You can do this easily, from your desk or sofa. Importantly, this is fully secure, properly regulated and in view of recent issues with some UAE companies, I only work with a currency broker with a good track record.
The online services offered by retail banks are rarely competitive and even if they do not charge a fee they make their profit on the poor rates of exchange offered.
There is a better way. Everyone wants to make savings so this is how you can make easy savings and get value for your hard-earned money.
When it comes to investment we are still living in interesting times. With so many unexpected global events in recent years and those that are ongoing, investing has not been a great deal of fun of late, and I fully appreciate the frustration of clients, of all investors.
This article is designed to provide some context and comfort. So read on…
Wellness is a term that has become very popular in the past few years. We tend to think of it in terms of mental or physical health but it is time we looked at financial wellness.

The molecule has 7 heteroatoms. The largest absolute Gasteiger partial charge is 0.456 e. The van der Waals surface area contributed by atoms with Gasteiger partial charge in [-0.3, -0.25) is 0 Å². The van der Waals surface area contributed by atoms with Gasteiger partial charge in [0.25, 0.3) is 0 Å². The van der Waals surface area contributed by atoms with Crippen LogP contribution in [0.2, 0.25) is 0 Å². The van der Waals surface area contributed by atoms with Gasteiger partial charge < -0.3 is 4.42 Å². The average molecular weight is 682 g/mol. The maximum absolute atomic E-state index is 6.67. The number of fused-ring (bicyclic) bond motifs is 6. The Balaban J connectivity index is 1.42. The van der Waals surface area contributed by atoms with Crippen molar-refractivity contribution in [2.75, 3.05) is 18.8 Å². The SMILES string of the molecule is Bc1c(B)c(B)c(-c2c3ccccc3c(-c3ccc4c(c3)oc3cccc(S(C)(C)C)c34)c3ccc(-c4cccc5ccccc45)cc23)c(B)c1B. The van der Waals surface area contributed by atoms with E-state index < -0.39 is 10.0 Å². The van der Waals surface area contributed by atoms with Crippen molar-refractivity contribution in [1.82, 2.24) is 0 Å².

Simply put, financial wellness is a relative measure of how well a person manages their financial life. We all want to be financially well and this article is about what it means and how you can improve your financial wellness.
Here we are again with another Budget and don’t they seem to come around fast?
Chancellor of the Exchequer, Jeremy Hunt has been in the role since October of last year and while he issued an Autumn Statement on 17th November 2022, he has had his feet under the big desk for a while now so should be in a better position to take economic steps for the benefit of the UK public.
This article is a brief overview of some of the main points with particular reference to any changes that have particular relevance to those living outside of the UK and especially in the GCC. The UK press will cover many points in detail but many of the points will not be directly relevant to expats so this article focuses on the points that could affect us.